The Beren campus’s wider array of major offerings also contributes to the disparity. Last semester there were 4 TAs for Art Studios, a major not offered on the Wilf campus. These TAs assisted around 60 students in various art courses that utilized different mediums.

Stern students not majoring in a science must fulfill a science requirement by taking either introductory biology or chemistry, thereby requiring more TAs to cover a higher number of labs in both biology and chemistry. Last semester, 6 TAs covered biology labs composed of 126 Stern students taking either the pre-health track or introductory biology for non-majors course. Uptown, just 34 YC students took principles of biology in the fall. There is no non-majors biology course offering uptown.  

In Fall 2017, there were 250 science majors in both SCW and YC, each, predominantly in biology.

Dean Bacon explained most often it is faculty who request TAs, based on the coursework for a class. “Generally faculty ask for assistants in full science labs so that students can get more immediate help to continue with their experiments without having to wait for the professor to reach them. In some large lecture courses, student assistants cover review sessions and the like.”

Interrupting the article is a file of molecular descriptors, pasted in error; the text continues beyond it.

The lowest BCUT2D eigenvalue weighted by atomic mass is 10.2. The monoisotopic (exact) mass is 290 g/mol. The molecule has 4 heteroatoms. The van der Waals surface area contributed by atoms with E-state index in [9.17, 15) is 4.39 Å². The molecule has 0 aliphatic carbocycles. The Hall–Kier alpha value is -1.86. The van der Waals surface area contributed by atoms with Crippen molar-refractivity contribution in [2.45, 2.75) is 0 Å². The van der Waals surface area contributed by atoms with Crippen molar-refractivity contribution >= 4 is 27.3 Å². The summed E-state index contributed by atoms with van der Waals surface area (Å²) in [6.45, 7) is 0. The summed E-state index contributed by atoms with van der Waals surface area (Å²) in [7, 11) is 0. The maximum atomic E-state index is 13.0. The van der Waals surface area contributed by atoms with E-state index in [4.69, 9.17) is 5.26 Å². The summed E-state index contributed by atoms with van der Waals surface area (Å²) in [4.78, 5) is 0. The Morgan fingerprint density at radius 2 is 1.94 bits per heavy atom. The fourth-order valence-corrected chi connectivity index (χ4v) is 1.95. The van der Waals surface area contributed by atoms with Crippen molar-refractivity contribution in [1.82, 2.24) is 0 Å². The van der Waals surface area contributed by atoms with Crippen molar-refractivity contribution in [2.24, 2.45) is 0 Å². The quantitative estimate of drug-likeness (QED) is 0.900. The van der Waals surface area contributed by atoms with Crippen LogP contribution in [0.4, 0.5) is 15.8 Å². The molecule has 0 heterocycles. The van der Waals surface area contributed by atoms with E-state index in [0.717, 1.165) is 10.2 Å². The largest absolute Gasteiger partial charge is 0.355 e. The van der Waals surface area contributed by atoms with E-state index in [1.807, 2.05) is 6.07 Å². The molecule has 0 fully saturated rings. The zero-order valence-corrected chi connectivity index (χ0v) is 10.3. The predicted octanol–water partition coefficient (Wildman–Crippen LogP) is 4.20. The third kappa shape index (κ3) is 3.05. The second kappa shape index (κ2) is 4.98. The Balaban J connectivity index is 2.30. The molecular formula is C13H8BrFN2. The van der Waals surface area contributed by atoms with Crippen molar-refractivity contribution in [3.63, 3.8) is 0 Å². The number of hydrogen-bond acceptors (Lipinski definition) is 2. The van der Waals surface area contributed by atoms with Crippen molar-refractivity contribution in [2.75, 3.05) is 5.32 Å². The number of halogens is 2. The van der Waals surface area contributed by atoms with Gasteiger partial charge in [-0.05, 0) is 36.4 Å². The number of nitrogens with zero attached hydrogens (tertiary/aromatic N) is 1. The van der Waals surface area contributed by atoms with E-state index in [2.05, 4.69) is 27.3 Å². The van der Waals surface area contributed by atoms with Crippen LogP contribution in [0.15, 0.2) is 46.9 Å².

Some student TAs report being asked by professors, based on their successful performance in a course, if they would be willing to work as a TA in subsequent offerings of the course. In some cases, students stated they were the ones who took the initiative, asking professors if they could fill TA roles vacated by upperclassmen.

According to Dean Bacon, all requests are formally approved by the Dean’s Office prior to student employment.  

TAs might work anywhere between 2-10 hours in a given week, and sometimes more, depending on the amount of class time they are responsible for, if they hold office hours, and time they might spend grading work. Students earn minimum wage for their time, which was recently raised to $13 an hour for New York City employees.

“It was a good way to earn money doing something enjoyable,” said Rosensweig.

Working as a TA can be a big boost to an undergraduate student’s resume, particularly when it come to graduate school applications. When asked if employment as a TA is viewed positively on medical and dental school applications, Wilf Pre-Health Advisor Lolita Wood-Hill was emphatic.

“Absolutely. Without a doubt,” Wood-Hill said. “Health professional schools want students who have the ability to communicate well with patients. Part of that communicating involves having students that can explain things clearly and directly.”  

Ms. Wood-Hill went on to add that working as a TA demonstrates a “sense of responsibility” as well as “leadership,” given professors entrust the TA to assist in teaching as well as grading students.

Adira Koppel, a pre-med student in Stern, cited this as a reason for wanting to work as a TA. “I did it because I loved organic chemistry and am applying to medical school, so I figured it would help me keep up, as well look good for my resume.”